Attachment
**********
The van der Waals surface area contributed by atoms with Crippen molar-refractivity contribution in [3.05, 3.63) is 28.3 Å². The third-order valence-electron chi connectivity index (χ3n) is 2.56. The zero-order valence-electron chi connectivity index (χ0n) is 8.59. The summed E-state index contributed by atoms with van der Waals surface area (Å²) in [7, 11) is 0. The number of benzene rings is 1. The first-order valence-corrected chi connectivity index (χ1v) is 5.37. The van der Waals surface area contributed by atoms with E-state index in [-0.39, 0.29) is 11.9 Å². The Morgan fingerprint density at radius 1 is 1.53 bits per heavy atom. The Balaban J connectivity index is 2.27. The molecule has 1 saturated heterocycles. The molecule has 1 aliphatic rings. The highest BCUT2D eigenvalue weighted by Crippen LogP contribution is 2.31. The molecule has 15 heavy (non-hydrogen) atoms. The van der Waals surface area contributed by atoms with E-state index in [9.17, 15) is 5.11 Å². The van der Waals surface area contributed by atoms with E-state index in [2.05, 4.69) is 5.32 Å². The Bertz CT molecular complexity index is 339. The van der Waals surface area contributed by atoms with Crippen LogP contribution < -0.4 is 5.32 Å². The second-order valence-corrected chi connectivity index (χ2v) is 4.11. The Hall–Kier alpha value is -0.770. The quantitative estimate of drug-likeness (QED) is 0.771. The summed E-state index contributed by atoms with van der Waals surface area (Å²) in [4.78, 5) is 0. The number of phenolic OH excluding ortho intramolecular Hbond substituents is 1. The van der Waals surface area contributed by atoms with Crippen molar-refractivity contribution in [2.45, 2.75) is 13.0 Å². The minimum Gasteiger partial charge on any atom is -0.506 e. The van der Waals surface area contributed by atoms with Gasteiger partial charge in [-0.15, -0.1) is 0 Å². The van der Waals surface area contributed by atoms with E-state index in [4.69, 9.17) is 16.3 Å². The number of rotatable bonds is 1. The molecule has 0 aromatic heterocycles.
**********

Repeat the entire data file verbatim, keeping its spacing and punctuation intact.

The van der Waals surface area contributed by atoms with Crippen molar-refractivity contribution in [3.05, 3.63) is 28.3 Å². The third-order valence-electron chi connectivity index (χ3n) is 2.56. The zero-order valence-electron chi connectivity index (χ0n) is 8.59. The summed E-state index contributed by atoms with van der Waals surface area (Å²) in [7, 11) is 0. The number of benzene rings is 1. The first-order valence-corrected chi connectivity index (χ1v) is 5.37. The van der Waals surface area contributed by atoms with E-state index in [-0.39, 0.29) is 11.9 Å². The Morgan fingerprint density at radius 1 is 1.53 bits per heavy atom. The Balaban J connectivity index is 2.27. The molecule has 1 saturated heterocycles. The molecule has 1 aliphatic rings. The highest BCUT2D eigenvalue weighted by Crippen LogP contribution is 2.31. The molecule has 15 heavy (non-hydrogen) atoms. The van der Waals surface area contributed by atoms with E-state index in [9.17, 15) is 5.11 Å². The van der Waals surface area contributed by atoms with E-state index in [2.05, 4.69) is 5.32 Å². The Bertz CT molecular complexity index is 339. The van der Waals surface area contributed by atoms with Crippen LogP contribution < -0.4 is 5.32 Å². The second-order valence-corrected chi connectivity index (χ2v) is 4.11. The Hall–Kier alpha value is -0.770. The quantitative estimate of drug-likeness (QED) is 0.771. The summed E-state index contributed by atoms with van der Waals surface area (Å²) in [4.78, 5) is 0. The number of phenolic OH excluding ortho intramolecular Hbond substituents is 1. The van der Waals surface area contributed by atoms with Crippen molar-refractivity contribution in [2.45, 2.75) is 13.0 Å². The minimum Gasteiger partial charge on any atom is -0.506 e. The van der Waals surface area contributed by atoms with Gasteiger partial charge in [-0.15, -0.1) is 0 Å². The van der Waals surface area contributed by atoms with E-state index in [4.69, 9.17) is 16.3 Å². The number of rotatable bonds is 1. The molecule has 0 aromatic heterocycles.